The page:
UNIVERSITY OF MARYLAND MATHEMATICS COMPETITION
PART II, 2000

There are 2000 cans of paint.
Show that at least one of the following two statements
must be true.
 There are at least 45 cans of the same color.
 There are at least 45 cans all of different colors.

The measures of the 3 angles of one triangle are all different from each
other but are the same as the measures of the 3 angles of a second triangle.
The lengths of 2 sides of the first triangle are different from each other but
are the same as the lengths of 2 sides of the second triangle.
Must the length
of the remaining side of the first triangle be the same as the length of the
remaining side of the second triangle? If yes, prove it. If not, provide an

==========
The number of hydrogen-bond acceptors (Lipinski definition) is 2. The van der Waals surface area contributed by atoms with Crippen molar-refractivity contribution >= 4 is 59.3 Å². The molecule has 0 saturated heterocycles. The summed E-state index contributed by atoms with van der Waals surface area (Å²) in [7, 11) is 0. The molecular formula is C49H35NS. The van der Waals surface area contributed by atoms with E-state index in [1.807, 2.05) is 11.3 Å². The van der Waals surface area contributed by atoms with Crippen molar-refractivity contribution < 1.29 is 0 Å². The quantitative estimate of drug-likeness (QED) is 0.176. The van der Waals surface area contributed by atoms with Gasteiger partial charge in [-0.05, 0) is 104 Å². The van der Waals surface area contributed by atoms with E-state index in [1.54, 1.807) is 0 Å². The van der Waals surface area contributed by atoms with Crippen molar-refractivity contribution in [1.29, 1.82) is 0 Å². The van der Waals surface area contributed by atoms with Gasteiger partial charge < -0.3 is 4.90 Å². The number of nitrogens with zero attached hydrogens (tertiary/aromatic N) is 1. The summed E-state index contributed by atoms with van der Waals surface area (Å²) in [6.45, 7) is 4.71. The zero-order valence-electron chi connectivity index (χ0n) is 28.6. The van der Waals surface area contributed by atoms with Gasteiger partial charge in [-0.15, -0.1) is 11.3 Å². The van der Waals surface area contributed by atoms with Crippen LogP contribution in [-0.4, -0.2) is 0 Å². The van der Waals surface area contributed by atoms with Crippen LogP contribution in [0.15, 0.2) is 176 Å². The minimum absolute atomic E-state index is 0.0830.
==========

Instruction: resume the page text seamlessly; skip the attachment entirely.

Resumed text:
example.

Consider the sequence a_{1}=1, a_{2}=2, a_{3}=5/2, ... satisfying a_{n+1}=a_{n}+(a_{n})^{1}
for n>1. Show that a_{10000}>141.

Prove that no matter how 250 points are placed
in a disk of radius 1, there is a disk of radius
1/10 that contains at least 3 of the
points.

Prove that:
Given any 11 integers (not necessarily distinct), one can select
6 of them so that their sum is divisible by 6.
Given any 71 integers (not necessarily distinct), one can select
36 of them so that their sum is divisible by 36.
Last modified: Fri Dec 08 12:20:06 2000